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Next week, the Chicago Bears, who won the 1985 Super Bowl, will finally be received at the White House — now that a Bears fan lives there. Their original visit was canceled when the Challenger Space Shuttle exploded in January 1986.
These were the "Super Bowl Shuffle" Bears, with a quarterback, Jim McMahon, who wore headbands and head-butted his teammates; William "The Refrigerator" Perry, a gargantuan lineman who grinned like an impish boy; Mike Ditka, a blunt, gruff, funny coach; and Walter Payton — Sweetness, as he was known — who leapt, slipped and stiff-armed tacklers, then helped them to their feet.
The team set records for head-rattling defense and recorded a rap song. They won almost every game they played, and made millions laugh, which is a year well spent.
They will visit the White House as a new book draws attention. Jeff Pearlman has written Sweetness: The Enigmatic Life of Walter Payton, which depicts Mr. Payton as perhaps the greatest all-around football player ever, a generous teammate and a loving father.
But he also shows Walter Payton as a faithless husband and an addict who schemed to score illicitly prescribed painkillers (not performance-enhancing drugs, but narcotics) to dull the pain from constant battering of his bones and head. The book says he was often depressed and threatened suicide.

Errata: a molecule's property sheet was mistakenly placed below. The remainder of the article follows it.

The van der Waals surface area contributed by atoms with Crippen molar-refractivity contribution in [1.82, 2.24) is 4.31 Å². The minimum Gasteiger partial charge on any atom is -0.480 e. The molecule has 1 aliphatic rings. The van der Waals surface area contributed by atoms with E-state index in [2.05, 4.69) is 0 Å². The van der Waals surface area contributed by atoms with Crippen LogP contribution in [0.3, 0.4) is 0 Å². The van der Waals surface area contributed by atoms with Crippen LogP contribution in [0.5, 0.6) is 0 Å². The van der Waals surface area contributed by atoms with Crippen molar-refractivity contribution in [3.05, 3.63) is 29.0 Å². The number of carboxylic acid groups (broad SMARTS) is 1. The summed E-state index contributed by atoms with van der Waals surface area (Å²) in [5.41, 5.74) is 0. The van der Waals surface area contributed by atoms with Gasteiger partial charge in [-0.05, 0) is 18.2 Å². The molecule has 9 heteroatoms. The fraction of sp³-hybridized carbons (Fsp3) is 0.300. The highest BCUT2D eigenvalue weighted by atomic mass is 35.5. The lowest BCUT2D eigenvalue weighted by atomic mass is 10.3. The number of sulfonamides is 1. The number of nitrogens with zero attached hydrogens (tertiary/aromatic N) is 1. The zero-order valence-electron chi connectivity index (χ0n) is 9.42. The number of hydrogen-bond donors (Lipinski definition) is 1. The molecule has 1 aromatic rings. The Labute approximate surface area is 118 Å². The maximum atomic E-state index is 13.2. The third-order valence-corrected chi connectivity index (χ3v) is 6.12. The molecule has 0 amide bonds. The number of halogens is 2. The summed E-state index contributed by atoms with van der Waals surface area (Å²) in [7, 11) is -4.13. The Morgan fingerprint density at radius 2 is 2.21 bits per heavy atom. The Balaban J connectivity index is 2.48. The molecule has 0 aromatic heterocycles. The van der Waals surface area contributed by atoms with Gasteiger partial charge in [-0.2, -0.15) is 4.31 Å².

The Payton family has challenged some accounts in the book and posed a pointed question. Walter Payton was a football player. He wasn't a sanctimonious religious leader or public official. So why publish a searing personal expose of an illustrious athlete who died of liver disease 12 years ago?
Or, as Mike Ditka asked, "What's the point?"
I don't know if the book has a point. But it might serve a purpose.
Walter Payton missed only one game in 13 seasons. He proudly preferred to be hit than to run out of bounds.
Dave Duerson, who played safety for those Bears, took his life this year at the age of 50. He was a smart, sunny man who began to have mental lapses and seizures. He left a note asking that his brain be given to research to see if the hits he absorbed on the field inflicted him with degenerative brain disease.
Jim McMahon, the quarterback who made the good times roll, is just 51 and says that when he runs into his old teammates they ask one another, "'How are you feeling? Are you forgetting stuff like me?'"
"And these guys are," adds Mr. McMahon. "All of them."
Fans, as well as players' union and league officials, might begin to wonder if the game we love to watch cripples and maims those who play it, no matter how many millions they make. Is that really entertainment?